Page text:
Australia’s startup scene has seen fast growth but continues to be held back by risk-averse investors and a lack of government support, local startups told Techworld Australia.
The startups, featured this year in our Australian Startup Snapshot series, illustrated an ecosystem of burgeoning talent but one that is still immature compared to startup scenes in other countries including the US and Israel.
The good news is growth. Startups have told us that the Australian entrepreneurial scene has expanded substantially in the last two years, particularly in Sydney and Melbourne.
The startup environment in Australia is “pumping” and “definitely growing,” said Mohamad Jebara, co-founder of Sydney e-learning startup, Mathspace.
“We went to a [University of New South Wales] event” to recruit help and discovered many “good graduates preferring to work in the startup world” than big commercial companies, he said.
Kym Huynh, co-founder of education startup WeTeachMe, had high praise for the Melbourne startup scene. “I believe we’re in a very exciting boom stage here.”
Compared to two years ago, there are many more startups, co-working spaces and events for startups, he said. “There’s a lot of support here. People are always happy to have a coffee and advise and mentor and guide.”
While still small, Adelaide has a “burgeoning little startup community” and “people are starting to take notice,” said Savvas Dimitriou, co-founder of indie music store Kicktone.
Demo days held by startup accelerator ANZ Innovyz in Adelaide have attracted investors from other states and abroad, he said. “That’s something that hasn’t happened in Adelaide before.”
Adam Theobald, co-founder of Sydney coffee-ordering app Beat the Q, said he has lately seen much greater collaboration in Australia’s startup scene.
“Something that is really exciting is the emergence of the incubator,” he said.
Co-working spaces such as Sydney’s Fishburners are bringing startups into close contact, startups said.
“It’s good to have events where you pull startups together because the worst thing about a startup is the lonely road,” said Dipra Ray, co-founder of NexPay, a currency exchange startup based in Sydney.
“Anything you can do to bring people together and bounce ideas off of each other” is beneficial to the community and “the more you can encourage that, I think the better for Australia in the long term,” he said.
Funding remains scarce
While the scene may be growing, venture capitalists in Australia remain averse to risk in comparison to VCs in other countries like the US and Israel.
“Here you don’t get funding unless you’ve demonstrated significant traction,” according to Shane Herft, co-founder of Drivelist, an online service that lets car buyers schedule test drives of nearly any vehicle.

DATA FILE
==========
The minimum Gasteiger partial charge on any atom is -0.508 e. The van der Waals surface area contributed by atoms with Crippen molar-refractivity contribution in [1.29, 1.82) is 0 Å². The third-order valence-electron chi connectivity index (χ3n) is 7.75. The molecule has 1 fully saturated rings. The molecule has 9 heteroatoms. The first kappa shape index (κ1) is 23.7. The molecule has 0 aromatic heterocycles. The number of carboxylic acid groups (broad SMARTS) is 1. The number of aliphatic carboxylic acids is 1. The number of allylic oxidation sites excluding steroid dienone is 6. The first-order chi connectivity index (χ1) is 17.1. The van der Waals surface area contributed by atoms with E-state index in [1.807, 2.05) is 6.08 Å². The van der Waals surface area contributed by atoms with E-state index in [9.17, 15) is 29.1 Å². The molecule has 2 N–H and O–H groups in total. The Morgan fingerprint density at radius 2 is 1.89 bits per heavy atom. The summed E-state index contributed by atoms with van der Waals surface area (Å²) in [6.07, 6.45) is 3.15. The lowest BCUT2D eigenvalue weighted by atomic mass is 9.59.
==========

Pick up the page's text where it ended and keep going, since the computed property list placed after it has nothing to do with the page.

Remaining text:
Early-stage startups instead have to rely on “the 3 F’s—friends, family and fools,” he said. “That’s the only funding you get.”
Doron Ostrin, co-founder of B2B startup Productify, took a similar view.
“You can get money from friends and family, and then you can get the big VC round of [between] $3 million and $10 million, but there is kind of that gap in the middle where people aren’t willing to take much risk on something that’s not proven,” he said.
Valuation of startups is also much higher elsewhere, Ostrin said. Venture capitalists that have met with Productify told the founders a valuation in the US would likely be $2 million to $4 million greater than in Australia, Ostrin said.
“I think they have it in their head that that’s the case, and therefore they follow it.”
“It’s difficult for startups to get funding,” agreed Jeremy Tobias, head of business development at mobile donations startup GiveEasy. “Raising money on the ASX is difficult enough, but if you’re unlisted and under the radar, it’s tough work.”
The funding problem has driven some startups overseas where money is easier to come by, said Airtasker co-founder Tim Fung.
“We’re losing a lot of startups to the US and Singapore ... We just need to make sure that we give the right environment to keep all these guys here.”
However, other startups said getting funding in Australia is far from impossible.
“There’s never been a lack of funds in Australia,” said Filip Eldic, co-founder of location-based payment startup Bluedot. “It’s just been a lack of companies that have been able to build and run to the standards that they are in the US.”
Nick Cloete, CEO of cash register software maker Kounta, disagreed with those who say money can be hard to find, at least in the early going: “If you’ve got the right product, I don’t think it’s that difficult to find funding.”
However, as the startup grows and needs later-stage funding from venture capitalists, “definitely the US has got a much bigger pool of resources,” he added.
Next: Seeking government support